January 15, 2013
Actor David Clennon, a member of the Academy of Motion Picture Arts and Sciences, claims the movie Zero Dark Thirty “promotes the acceptance of the crime of torture, as a legitimate weapon in America’s so-called War on Terror.” Mr. Clennon, along with actors Ed Asner and Michael Sheen, state they will not vote for the film in any category.
The film has been nominated in several categories including best picture, best actress in a leading role (Jessica Chastain), film editing, sound editing, and original screenplay (by Mark Boal).
It has been well established that the U.S. during the Bush Administration engaged in torture at Abu Ghraib, Guantánamo Bay, and at so-called overseas black sites as shown in the film, and even taught enhanced interrogation techniques (a euphemism for torture) to Latin American military officers at the School of the Americas, now called the Western Hemisphere Institute for Security Cooperation.
Extraordinary renditions apparently continue to this day under the Obama administration. These are secret abductions and transfers of prisoners to overseas black sites like those shown in the film where torture is used.
The criticism of the film seems to have started with a letter that Senators Dianne Feinstein, Carl Levin, and John McCain wrote to Sony Pictures Entertainment, calling the movie “grossly inaccurate and misleading in its suggestion that torture resulted in information that led to the location of Usama bin Laden.” Senator Feinstein now wants the CIA to detail its contributions to the film, and even wants the filmmakers to include a disclaimer indicating the film is fiction, only based on a true story.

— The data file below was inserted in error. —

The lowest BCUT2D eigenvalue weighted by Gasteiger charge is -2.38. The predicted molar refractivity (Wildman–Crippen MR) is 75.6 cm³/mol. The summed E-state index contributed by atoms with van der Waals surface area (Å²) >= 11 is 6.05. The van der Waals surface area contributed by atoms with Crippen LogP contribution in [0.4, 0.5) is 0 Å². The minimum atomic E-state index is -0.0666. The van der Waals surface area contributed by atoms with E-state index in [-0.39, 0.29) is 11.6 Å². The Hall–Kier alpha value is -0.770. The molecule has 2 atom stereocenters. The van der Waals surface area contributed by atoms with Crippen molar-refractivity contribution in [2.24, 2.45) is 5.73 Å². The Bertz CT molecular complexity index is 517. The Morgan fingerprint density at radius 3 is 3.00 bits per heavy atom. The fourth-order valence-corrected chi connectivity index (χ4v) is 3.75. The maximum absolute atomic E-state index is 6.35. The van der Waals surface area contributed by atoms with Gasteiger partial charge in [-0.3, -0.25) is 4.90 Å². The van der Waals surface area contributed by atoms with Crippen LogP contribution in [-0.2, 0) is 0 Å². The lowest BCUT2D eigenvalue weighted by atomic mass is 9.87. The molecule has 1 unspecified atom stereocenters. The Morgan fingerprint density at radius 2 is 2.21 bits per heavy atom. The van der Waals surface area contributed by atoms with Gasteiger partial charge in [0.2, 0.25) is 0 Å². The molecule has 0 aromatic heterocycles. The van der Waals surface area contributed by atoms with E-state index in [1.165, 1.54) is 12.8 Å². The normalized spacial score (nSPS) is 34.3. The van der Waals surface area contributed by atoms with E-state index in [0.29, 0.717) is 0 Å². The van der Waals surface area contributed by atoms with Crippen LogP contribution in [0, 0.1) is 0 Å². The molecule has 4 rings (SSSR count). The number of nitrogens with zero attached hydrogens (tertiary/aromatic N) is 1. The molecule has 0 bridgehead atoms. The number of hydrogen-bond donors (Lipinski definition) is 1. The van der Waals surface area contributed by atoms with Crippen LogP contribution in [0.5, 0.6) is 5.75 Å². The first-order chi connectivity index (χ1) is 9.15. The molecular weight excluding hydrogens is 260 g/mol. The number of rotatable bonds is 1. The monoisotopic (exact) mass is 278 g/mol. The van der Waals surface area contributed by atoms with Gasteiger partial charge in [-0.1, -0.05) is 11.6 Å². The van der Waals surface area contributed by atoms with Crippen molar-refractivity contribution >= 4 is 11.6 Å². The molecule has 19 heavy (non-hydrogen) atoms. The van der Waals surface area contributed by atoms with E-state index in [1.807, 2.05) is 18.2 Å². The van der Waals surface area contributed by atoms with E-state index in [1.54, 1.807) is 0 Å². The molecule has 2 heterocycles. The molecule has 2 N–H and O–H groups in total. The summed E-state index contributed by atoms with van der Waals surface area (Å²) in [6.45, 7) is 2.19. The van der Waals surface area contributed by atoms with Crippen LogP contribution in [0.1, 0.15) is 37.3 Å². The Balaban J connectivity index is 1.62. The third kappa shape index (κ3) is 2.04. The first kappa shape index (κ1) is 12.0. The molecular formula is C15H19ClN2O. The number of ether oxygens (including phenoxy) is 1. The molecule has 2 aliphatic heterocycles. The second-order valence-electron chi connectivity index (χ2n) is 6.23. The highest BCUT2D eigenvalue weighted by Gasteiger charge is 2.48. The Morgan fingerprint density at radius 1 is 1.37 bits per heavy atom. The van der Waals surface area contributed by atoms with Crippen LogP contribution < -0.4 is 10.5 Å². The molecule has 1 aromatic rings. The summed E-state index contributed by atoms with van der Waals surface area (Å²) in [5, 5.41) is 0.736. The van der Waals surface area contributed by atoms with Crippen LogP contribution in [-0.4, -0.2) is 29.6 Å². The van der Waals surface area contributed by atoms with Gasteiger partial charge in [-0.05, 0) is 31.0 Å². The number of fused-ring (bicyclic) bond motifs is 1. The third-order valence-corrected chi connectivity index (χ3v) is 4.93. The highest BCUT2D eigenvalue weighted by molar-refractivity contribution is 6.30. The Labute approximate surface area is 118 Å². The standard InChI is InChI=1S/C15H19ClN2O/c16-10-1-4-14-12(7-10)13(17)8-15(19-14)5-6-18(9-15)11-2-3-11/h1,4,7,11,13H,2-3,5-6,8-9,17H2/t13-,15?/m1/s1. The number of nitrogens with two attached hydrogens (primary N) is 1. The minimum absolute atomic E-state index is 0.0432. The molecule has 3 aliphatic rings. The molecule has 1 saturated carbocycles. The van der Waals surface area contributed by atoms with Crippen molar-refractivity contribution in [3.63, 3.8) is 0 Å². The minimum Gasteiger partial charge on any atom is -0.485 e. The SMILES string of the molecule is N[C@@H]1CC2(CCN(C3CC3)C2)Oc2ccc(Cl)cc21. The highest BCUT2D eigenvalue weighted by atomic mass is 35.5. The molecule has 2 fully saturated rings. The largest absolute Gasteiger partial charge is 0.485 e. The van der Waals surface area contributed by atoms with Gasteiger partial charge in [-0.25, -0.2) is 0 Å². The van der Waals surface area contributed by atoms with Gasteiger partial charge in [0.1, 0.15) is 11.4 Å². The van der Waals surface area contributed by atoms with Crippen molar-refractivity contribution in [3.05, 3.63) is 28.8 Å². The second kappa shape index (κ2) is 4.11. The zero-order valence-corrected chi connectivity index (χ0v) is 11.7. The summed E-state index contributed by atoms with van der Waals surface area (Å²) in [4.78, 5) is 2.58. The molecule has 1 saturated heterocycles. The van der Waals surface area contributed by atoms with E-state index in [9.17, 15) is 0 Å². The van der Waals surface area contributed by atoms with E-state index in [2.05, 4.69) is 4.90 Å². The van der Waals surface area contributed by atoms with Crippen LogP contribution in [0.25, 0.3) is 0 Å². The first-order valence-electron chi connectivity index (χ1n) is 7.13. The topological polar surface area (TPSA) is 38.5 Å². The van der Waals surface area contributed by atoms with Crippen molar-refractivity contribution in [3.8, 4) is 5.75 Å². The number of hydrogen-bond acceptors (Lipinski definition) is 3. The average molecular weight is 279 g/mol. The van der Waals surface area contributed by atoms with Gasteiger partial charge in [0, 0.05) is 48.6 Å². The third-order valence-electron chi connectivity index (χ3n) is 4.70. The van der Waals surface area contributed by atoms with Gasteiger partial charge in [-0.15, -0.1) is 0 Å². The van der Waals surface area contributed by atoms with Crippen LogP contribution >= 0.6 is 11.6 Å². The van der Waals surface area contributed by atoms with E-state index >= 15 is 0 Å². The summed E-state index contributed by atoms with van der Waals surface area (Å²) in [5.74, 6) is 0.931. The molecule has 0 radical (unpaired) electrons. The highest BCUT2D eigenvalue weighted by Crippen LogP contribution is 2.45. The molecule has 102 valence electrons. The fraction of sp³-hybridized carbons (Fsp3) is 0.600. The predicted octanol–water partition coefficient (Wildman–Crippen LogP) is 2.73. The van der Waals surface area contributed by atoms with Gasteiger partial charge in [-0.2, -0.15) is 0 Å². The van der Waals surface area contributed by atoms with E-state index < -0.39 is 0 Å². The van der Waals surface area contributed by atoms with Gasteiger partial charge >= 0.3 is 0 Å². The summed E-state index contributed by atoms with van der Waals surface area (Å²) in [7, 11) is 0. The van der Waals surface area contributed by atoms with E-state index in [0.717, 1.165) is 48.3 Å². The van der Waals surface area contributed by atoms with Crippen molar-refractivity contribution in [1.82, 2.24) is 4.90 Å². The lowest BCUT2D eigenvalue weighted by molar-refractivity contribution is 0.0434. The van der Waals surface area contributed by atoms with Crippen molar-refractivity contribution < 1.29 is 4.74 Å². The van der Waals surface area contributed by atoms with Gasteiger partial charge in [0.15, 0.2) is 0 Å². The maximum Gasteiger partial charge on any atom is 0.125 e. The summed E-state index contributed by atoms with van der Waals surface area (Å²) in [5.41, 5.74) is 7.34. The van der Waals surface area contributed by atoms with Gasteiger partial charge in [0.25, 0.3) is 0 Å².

In my opinion, Zero Dark Thirty does not advocate or excuse torture although it does show a prisoner who had been waterboarded later tricked into revealing useful information. But the CIA and the Bush Administration accepted torture as a legitimate interrogation technique and the film does depict some of these torture techniques such as waterboarding and sleep deprivation in a realistic manner. Reading about waterboarding is not as unsettling as seeing it depicted on the screen. Realistically portraying torture (or slavery, or the Holocaust, or mass murder) does not necessarily equate with advocating or excusing what is portrayed.
I agree with the Kathryn Bigelow and screenwriter Mark Boal who countered Senator Feinstein’s accusation that torture worked in the manhunt for Osama bin Laden. “The film shows that no single method was necessarily responsible for solving the manhunt, nor can any single scene taken in isolation fairly capture the totality of efforts the film dramatizes,” Bigelow and Boal said in a statement.
And remember, the filmmakers had the full cooperation of the CIA, the Pentagon, and the White House in the making of the film. Given this country’s use of torture in the past, I for one believe that the film’s depiction of torture of prisoners is accurate. If a viewer needs the filmmaker to tell you that torture is illegal and immoral or add a disclaimer, then there is something wrong with the viewer, not the filmmaker.
Actors Clennon, Asner, and Sheen — knowingly or not — have become shills for a campaign to divert attention away from the bad old days of torture by discrediting the film — a shoot-the-messenger tactic if you will. Hopefully, the rest of the Academy members will disregard these actors and fairly asses the film on its merits.